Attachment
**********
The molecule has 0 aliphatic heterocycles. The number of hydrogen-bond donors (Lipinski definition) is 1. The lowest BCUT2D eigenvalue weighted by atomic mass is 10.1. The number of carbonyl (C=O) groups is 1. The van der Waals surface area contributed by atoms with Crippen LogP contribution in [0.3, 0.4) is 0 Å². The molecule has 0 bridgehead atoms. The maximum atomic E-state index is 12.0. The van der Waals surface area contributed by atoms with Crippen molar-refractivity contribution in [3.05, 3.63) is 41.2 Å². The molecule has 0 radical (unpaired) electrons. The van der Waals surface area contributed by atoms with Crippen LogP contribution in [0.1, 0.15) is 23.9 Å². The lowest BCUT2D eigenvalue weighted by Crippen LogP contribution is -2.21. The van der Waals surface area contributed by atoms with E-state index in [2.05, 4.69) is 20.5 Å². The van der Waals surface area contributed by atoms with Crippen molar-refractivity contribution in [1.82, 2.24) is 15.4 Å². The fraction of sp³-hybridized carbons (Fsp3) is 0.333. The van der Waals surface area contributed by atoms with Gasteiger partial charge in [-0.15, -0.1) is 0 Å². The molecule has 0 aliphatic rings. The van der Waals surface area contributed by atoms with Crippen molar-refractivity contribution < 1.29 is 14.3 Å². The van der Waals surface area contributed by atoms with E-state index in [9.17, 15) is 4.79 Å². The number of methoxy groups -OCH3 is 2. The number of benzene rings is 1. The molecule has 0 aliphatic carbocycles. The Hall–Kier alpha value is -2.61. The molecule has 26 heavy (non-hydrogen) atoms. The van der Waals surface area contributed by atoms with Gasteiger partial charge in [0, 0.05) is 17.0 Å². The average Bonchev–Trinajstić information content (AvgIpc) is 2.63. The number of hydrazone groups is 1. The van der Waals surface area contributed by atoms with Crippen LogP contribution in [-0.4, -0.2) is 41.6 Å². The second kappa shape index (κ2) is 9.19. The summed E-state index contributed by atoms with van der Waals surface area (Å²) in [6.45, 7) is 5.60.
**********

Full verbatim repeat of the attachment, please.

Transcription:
The molecule has 0 aliphatic heterocycles. The number of hydrogen-bond donors (Lipinski definition) is 1. The lowest BCUT2D eigenvalue weighted by atomic mass is 10.1. The number of carbonyl (C=O) groups is 1. The van der Waals surface area contributed by atoms with Crippen LogP contribution in [0.3, 0.4) is 0 Å². The molecule has 0 bridgehead atoms. The maximum atomic E-state index is 12.0. The van der Waals surface area contributed by atoms with Crippen molar-refractivity contribution in [3.05, 3.63) is 41.2 Å². The molecule has 0 radical (unpaired) electrons. The van der Waals surface area contributed by atoms with Crippen LogP contribution in [0.1, 0.15) is 23.9 Å². The lowest BCUT2D eigenvalue weighted by Crippen LogP contribution is -2.21. The van der Waals surface area contributed by atoms with E-state index in [2.05, 4.69) is 20.5 Å². The van der Waals surface area contributed by atoms with Crippen molar-refractivity contribution in [1.82, 2.24) is 15.4 Å². The fraction of sp³-hybridized carbons (Fsp3) is 0.333. The van der Waals surface area contributed by atoms with Gasteiger partial charge in [-0.15, -0.1) is 0 Å². The molecule has 0 aliphatic rings. The van der Waals surface area contributed by atoms with Crippen molar-refractivity contribution < 1.29 is 14.3 Å². The van der Waals surface area contributed by atoms with E-state index in [9.17, 15) is 4.79 Å². The number of methoxy groups -OCH3 is 2. The number of benzene rings is 1. The molecule has 0 aliphatic carbocycles. The Hall–Kier alpha value is -2.61. The molecule has 26 heavy (non-hydrogen) atoms. The van der Waals surface area contributed by atoms with Gasteiger partial charge in [0, 0.05) is 17.0 Å². The average Bonchev–Trinajstić information content (AvgIpc) is 2.63. The number of hydrazone groups is 1. The van der Waals surface area contributed by atoms with Crippen LogP contribution in [-0.4, -0.2) is 41.6 Å². The second kappa shape index (κ2) is 9.19. The summed E-state index contributed by atoms with van der Waals surface area (Å²) in [6.45, 7) is 5.60.